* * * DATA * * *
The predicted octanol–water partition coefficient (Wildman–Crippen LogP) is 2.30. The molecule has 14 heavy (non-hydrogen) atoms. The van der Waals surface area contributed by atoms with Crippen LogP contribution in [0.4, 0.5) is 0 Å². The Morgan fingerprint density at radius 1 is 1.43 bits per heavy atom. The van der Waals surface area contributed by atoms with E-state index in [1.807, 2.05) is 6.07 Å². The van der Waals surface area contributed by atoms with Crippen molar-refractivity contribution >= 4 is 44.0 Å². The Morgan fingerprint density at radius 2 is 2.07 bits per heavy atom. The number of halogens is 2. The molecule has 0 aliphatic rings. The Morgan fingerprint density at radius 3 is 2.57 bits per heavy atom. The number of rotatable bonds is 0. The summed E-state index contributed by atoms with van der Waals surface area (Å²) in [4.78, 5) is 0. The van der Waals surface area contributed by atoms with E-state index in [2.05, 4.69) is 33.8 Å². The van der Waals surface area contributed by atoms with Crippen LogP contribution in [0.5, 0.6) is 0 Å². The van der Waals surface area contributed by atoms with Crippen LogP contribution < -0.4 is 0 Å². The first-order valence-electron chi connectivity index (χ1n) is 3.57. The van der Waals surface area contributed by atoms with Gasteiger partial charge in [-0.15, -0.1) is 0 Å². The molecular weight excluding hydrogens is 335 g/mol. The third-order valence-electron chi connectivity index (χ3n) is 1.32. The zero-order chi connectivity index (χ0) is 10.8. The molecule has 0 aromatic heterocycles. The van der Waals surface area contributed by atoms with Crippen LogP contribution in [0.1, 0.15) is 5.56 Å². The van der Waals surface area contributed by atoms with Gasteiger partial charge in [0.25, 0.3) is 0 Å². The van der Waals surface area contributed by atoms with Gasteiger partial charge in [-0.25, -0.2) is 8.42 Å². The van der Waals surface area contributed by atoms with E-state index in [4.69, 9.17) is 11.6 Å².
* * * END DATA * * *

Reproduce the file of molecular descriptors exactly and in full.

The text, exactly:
The predicted octanol–water partition coefficient (Wildman–Crippen LogP) is 2.30. The molecule has 14 heavy (non-hydrogen) atoms. The van der Waals surface area contributed by atoms with Crippen LogP contribution in [0.4, 0.5) is 0 Å². The Morgan fingerprint density at radius 1 is 1.43 bits per heavy atom. The van der Waals surface area contributed by atoms with E-state index in [1.807, 2.05) is 6.07 Å². The van der Waals surface area contributed by atoms with Crippen molar-refractivity contribution >= 4 is 44.0 Å². The Morgan fingerprint density at radius 2 is 2.07 bits per heavy atom. The number of halogens is 2. The molecule has 0 aliphatic rings. The Morgan fingerprint density at radius 3 is 2.57 bits per heavy atom. The number of rotatable bonds is 0. The summed E-state index contributed by atoms with van der Waals surface area (Å²) in [4.78, 5) is 0. The van der Waals surface area contributed by atoms with E-state index in [2.05, 4.69) is 33.8 Å². The van der Waals surface area contributed by atoms with Crippen LogP contribution in [0.5, 0.6) is 0 Å². The van der Waals surface area contributed by atoms with Crippen LogP contribution < -0.4 is 0 Å². The first-order valence-electron chi connectivity index (χ1n) is 3.57. The van der Waals surface area contributed by atoms with Gasteiger partial charge in [-0.15, -0.1) is 0 Å². The molecular weight excluding hydrogens is 335 g/mol. The third-order valence-electron chi connectivity index (χ3n) is 1.32. The zero-order chi connectivity index (χ0) is 10.8. The molecule has 0 aromatic heterocycles. The van der Waals surface area contributed by atoms with Crippen LogP contribution in [0.1, 0.15) is 5.56 Å². The van der Waals surface area contributed by atoms with Gasteiger partial charge in [0.25, 0.3) is 0 Å². The van der Waals surface area contributed by atoms with Gasteiger partial charge in [-0.25, -0.2) is 8.42 Å². The van der Waals surface area contributed by atoms with E-state index in [4.69, 9.17) is 11.6 Å².